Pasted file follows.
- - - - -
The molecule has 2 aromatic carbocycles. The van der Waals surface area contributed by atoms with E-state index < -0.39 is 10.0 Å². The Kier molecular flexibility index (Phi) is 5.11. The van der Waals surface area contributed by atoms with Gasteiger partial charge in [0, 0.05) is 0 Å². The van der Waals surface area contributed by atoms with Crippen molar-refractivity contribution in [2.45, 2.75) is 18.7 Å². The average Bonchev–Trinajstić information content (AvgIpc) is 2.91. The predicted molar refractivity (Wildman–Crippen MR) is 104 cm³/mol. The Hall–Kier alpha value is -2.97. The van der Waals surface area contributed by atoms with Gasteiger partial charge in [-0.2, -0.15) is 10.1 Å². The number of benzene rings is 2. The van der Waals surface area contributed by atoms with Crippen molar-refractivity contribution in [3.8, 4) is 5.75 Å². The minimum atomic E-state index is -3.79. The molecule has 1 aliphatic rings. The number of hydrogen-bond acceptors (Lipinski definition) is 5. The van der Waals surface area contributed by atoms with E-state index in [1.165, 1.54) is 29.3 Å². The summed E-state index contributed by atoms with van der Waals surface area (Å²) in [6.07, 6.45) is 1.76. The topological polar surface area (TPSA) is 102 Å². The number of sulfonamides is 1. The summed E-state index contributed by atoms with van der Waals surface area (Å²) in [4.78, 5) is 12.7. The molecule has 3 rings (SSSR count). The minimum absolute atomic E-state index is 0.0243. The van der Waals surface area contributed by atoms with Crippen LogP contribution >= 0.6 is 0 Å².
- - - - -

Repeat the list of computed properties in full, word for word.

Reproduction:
The molecule has 2 aromatic carbocycles. The van der Waals surface area contributed by atoms with E-state index < -0.39 is 10.0 Å². The Kier molecular flexibility index (Phi) is 5.11. The van der Waals surface area contributed by atoms with Gasteiger partial charge in [0, 0.05) is 0 Å². The van der Waals surface area contributed by atoms with Crippen molar-refractivity contribution in [2.45, 2.75) is 18.7 Å². The average Bonchev–Trinajstić information content (AvgIpc) is 2.91. The predicted molar refractivity (Wildman–Crippen MR) is 104 cm³/mol. The Hall–Kier alpha value is -2.97. The van der Waals surface area contributed by atoms with Gasteiger partial charge in [-0.2, -0.15) is 10.1 Å². The number of benzene rings is 2. The van der Waals surface area contributed by atoms with Crippen molar-refractivity contribution in [3.8, 4) is 5.75 Å². The minimum atomic E-state index is -3.79. The molecule has 1 aliphatic rings. The number of hydrogen-bond acceptors (Lipinski definition) is 5. The van der Waals surface area contributed by atoms with E-state index in [1.165, 1.54) is 29.3 Å². The summed E-state index contributed by atoms with van der Waals surface area (Å²) in [6.07, 6.45) is 1.76. The topological polar surface area (TPSA) is 102 Å². The number of sulfonamides is 1. The summed E-state index contributed by atoms with van der Waals surface area (Å²) in [4.78, 5) is 12.7. The molecule has 3 rings (SSSR count). The minimum absolute atomic E-state index is 0.0243. The van der Waals surface area contributed by atoms with Crippen LogP contribution >= 0.6 is 0 Å².